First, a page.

Back in February I wrote about switching from bash to John Wiegley's eshell. I've been really happy with eshell but have used it pretty much as I would bash. Recently, I saw a tweet that pointed me to this Mastering Emacs post. As usual, Mickey is the go to guy for information on how Emacs works.

Mickey remarks that although eshell is awesome, the documentation is lacking. He proceeds to fix that with a long post that discusses many of the ways that eshell is different from (and often better than) bash. In the comments, Wiegley makes an appearance and points out a few things that Mickey missed.

If you aren't already using eshell I urge you to give it a try. I find that I'm much less apt to bring up a separate shell than I was when I was running bash inside Emacs. If you're not sure, give Mickey's post to look to see what you're missing. If you're already using eshell, you should check out the post too. It's full of useful information that will help you take full advantage of a really great Emacs mode.

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  • Alex Vorobiev

    There has been a big update to the eshell manual recently. Nic Ferrier shared this link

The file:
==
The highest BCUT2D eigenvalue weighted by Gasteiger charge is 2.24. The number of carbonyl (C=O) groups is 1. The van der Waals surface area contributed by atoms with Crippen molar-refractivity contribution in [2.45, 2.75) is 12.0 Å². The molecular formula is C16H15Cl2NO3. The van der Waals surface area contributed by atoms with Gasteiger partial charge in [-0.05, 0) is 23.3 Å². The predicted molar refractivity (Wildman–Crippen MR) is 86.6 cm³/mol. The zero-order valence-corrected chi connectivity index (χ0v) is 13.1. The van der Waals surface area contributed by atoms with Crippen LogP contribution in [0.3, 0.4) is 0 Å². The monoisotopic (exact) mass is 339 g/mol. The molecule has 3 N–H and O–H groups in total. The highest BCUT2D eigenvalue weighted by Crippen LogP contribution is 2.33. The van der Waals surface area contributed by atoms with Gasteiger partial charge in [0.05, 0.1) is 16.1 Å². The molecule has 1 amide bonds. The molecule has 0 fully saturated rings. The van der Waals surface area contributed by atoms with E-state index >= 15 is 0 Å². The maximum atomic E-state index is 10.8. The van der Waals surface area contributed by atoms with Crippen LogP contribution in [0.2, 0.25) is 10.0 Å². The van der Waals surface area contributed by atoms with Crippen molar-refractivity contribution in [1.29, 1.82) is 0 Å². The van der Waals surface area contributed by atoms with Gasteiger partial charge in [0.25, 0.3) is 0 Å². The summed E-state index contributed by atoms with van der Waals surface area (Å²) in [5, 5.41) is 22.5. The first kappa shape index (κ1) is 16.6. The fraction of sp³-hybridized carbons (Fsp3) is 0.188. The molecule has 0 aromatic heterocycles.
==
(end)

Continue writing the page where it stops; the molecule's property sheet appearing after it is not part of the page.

The commit is titled "Fill most of the missing sections" so it looks like we may finally have (almost) complete manual.

  • Phil

    I kinda wish there was some kind of crowd-funding facility for the community to pay for things like this.

    In his chat with Sacha Chua, John said:

    I have always told the community that if someone wants to step up and pay for it, I’ll write the eshell documentation. But that’s never happened. So if the community doesn’t value the eshell documentation enough to pay me to do it, then why would I spend the time that I could be spending coding to write it?

    See under the heading "Making money with Emacs" at

    I know I'd have chipped in for such a thing, and I'd bet that a great many others would have done the same.

  • i'd have to give another try at eshell. Really great, but lack doc. The MasteringEmacs article is great, but still require reader to spent hours to dig into. But haven't yet got few hours to dig into.

    i had a nice chat with John about needing eshell doc, few months ago on twitter.

    though, his philosophy on doc seems strange to me. (this isn't a negative comment) If i wrote eshell, i'd rather ask money for expanding the project or fix bugs, instead of the doc. Because, doc is essential for project to be used, and i surely want people to use what i created. Also, for me, any code i write usually have doc with it, because i had to write certain minimal doc first due to my habit of coding. But the thing i don't get is, given the age of eshell, i'd imagine if he just spend 2 hours, writing a outline of the essentials, no more than 2 hours, that'd basically be 100% good enough doc, and will increase users if i may randomly guess by 2 or 5 fold!